African-American Vernacular English, also known as Black English, is a dialect of American English, which is itself a dialect of English. There is a formal written English which none of us speaks; all of us speak a dialect. There is a standard American English that tends to be closer to the formal written version, but is still not entirely the same. Even after becoming fluent in the formal written style, speakers tend to persist in speaking according to their original dialect.
The line is not always clear between what is an accent and what is a dialect. Some would claim that there are several Southern dialects, others that they are merely accents. Scottish English*, Pennsylvania Dutch English**, and Indian English***, and Newfoundland English are generally regarded as fully dialects, not merely accents, as they are different in structure. There are more.
AAVE is believed to have originally sprung from various British dialects - compare pirate talk "Whar ye' be goin?" - and subsequently influenced by Southern American speech, which was also a product of specific British dialects, usually western and Irish. The "be" verbs in AAVE are quite complicated and nuanced, actually. While all non-majority dialects in all languages are looked down upon and regarded as "just wrong," we look down on AAVE more than the others. This may be changing, as AAVE is influencing not only slang but the standard American spoken dialect through entertainment media. It is not only used ironically or for effect among the young. It is just blending in. The difference between influencing the majority culture and having your culture appropriated is largely one of perspective.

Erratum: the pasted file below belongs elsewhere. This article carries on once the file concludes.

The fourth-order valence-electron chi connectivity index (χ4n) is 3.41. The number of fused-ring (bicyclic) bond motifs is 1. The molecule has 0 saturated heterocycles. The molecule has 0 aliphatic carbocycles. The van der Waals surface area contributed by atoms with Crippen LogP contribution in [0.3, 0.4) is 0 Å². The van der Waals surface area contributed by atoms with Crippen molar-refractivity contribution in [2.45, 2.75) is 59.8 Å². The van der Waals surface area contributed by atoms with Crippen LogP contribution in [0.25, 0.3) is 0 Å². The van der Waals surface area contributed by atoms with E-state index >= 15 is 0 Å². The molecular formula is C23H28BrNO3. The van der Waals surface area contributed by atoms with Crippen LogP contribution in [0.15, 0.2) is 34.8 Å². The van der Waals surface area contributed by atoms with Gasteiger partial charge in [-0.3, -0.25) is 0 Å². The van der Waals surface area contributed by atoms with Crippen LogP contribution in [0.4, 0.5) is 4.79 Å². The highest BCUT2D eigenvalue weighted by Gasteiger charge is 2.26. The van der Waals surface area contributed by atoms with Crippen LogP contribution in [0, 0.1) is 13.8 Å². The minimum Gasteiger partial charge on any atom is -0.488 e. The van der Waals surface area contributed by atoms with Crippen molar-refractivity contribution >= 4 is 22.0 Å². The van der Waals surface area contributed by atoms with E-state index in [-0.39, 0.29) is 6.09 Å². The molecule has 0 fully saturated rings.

There is little or no African in Black English. That myth keeps resurfacing, but there isn't any linguistic support for it. It has also become more standardised since the middle of the last century. Slaves certainly did not have much contact with other African-Americans, slave or free, in other parts of the country. Their speech was related by history, but not always fully mutually intelligible. The great migrations north in the 1910's and 1930's and 40's created a more agreed-upon version in the cities, and radio, recordings, movies, and television spread this throughout the country.
We have looked down on it because of its associations, not because it is objectively worse or less standard than listening to a Newfie. It was spoken by people who were poor and had less education, so we came to regard it as more substandard than we might if it were simply a regional dialect.
Every schoolchild should learn to write formally. While formal writing can sometimes admit of spoken dialect for effect, as with Mark Twain, this is kept to a minimum. In speech, it is advantageous to be able to use a bland middle-American speech at need. Even prestigious accents are not welcome in all situations. People who read a great deal find that their spoken and formal written expression bleed into each other more than those who do not. I would be at an extreme of that, as my writing relies a great deal on my spoken expression, while in speaking I use written forms more than most people do. I am no longer sure whether this is ironic and for humorous effect or just the way I talk. People who are familiar with both my communication styles say it is easy to hear my voice in my writing.
*Not to be confused with Scots Gaelic
**Not to be confused with Pennsylvania Dutch, which is a dialect of German,
***As in India, not Native Americans.